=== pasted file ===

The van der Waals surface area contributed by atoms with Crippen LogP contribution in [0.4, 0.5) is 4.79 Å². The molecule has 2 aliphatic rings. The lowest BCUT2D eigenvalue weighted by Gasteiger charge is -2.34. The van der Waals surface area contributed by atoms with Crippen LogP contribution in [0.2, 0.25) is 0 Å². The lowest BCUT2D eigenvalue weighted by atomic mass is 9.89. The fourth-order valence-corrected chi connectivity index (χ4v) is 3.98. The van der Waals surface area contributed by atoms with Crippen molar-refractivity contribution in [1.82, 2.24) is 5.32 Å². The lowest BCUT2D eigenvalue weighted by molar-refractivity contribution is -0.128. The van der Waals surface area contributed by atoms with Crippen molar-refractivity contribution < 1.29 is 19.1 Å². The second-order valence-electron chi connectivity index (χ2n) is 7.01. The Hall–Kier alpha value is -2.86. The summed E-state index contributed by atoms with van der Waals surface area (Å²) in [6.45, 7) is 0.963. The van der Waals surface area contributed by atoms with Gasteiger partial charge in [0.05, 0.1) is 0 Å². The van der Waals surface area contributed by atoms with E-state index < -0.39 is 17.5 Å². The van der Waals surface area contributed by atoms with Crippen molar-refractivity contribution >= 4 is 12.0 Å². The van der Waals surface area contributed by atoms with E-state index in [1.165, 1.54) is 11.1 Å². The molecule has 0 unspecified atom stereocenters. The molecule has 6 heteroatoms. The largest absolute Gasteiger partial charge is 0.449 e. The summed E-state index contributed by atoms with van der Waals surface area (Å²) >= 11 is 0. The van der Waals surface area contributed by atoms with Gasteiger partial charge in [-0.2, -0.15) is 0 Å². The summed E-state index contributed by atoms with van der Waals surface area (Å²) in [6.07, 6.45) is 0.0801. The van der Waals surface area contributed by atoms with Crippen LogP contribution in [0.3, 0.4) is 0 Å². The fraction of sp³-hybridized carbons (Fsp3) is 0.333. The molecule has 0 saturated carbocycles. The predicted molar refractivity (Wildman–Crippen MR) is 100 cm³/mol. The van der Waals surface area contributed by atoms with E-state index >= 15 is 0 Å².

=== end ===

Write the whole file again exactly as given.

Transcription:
The van der Waals surface area contributed by atoms with Crippen LogP contribution in [0.4, 0.5) is 4.79 Å². The molecule has 2 aliphatic rings. The lowest BCUT2D eigenvalue weighted by Gasteiger charge is -2.34. The van der Waals surface area contributed by atoms with Crippen LogP contribution in [0.2, 0.25) is 0 Å². The lowest BCUT2D eigenvalue weighted by atomic mass is 9.89. The fourth-order valence-corrected chi connectivity index (χ4v) is 3.98. The van der Waals surface area contributed by atoms with Crippen molar-refractivity contribution in [1.82, 2.24) is 5.32 Å². The lowest BCUT2D eigenvalue weighted by molar-refractivity contribution is -0.128. The van der Waals surface area contributed by atoms with Crippen molar-refractivity contribution < 1.29 is 19.1 Å². The second-order valence-electron chi connectivity index (χ2n) is 7.01. The Hall–Kier alpha value is -2.86. The summed E-state index contributed by atoms with van der Waals surface area (Å²) in [6.45, 7) is 0.963. The van der Waals surface area contributed by atoms with Gasteiger partial charge in [0.05, 0.1) is 0 Å². The van der Waals surface area contributed by atoms with E-state index < -0.39 is 17.5 Å². The van der Waals surface area contributed by atoms with Crippen molar-refractivity contribution >= 4 is 12.0 Å². The van der Waals surface area contributed by atoms with E-state index in [1.165, 1.54) is 11.1 Å². The molecule has 0 unspecified atom stereocenters. The molecule has 6 heteroatoms. The largest absolute Gasteiger partial charge is 0.449 e. The summed E-state index contributed by atoms with van der Waals surface area (Å²) >= 11 is 0. The van der Waals surface area contributed by atoms with Gasteiger partial charge in [-0.2, -0.15) is 0 Å². The summed E-state index contributed by atoms with van der Waals surface area (Å²) in [6.07, 6.45) is 0.0801. The van der Waals surface area contributed by atoms with Crippen LogP contribution in [0.3, 0.4) is 0 Å². The fraction of sp³-hybridized carbons (Fsp3) is 0.333. The molecule has 0 saturated carbocycles. The predicted molar refractivity (Wildman–Crippen MR) is 100 cm³/mol. The van der Waals surface area contributed by atoms with E-state index >= 15 is 0 Å².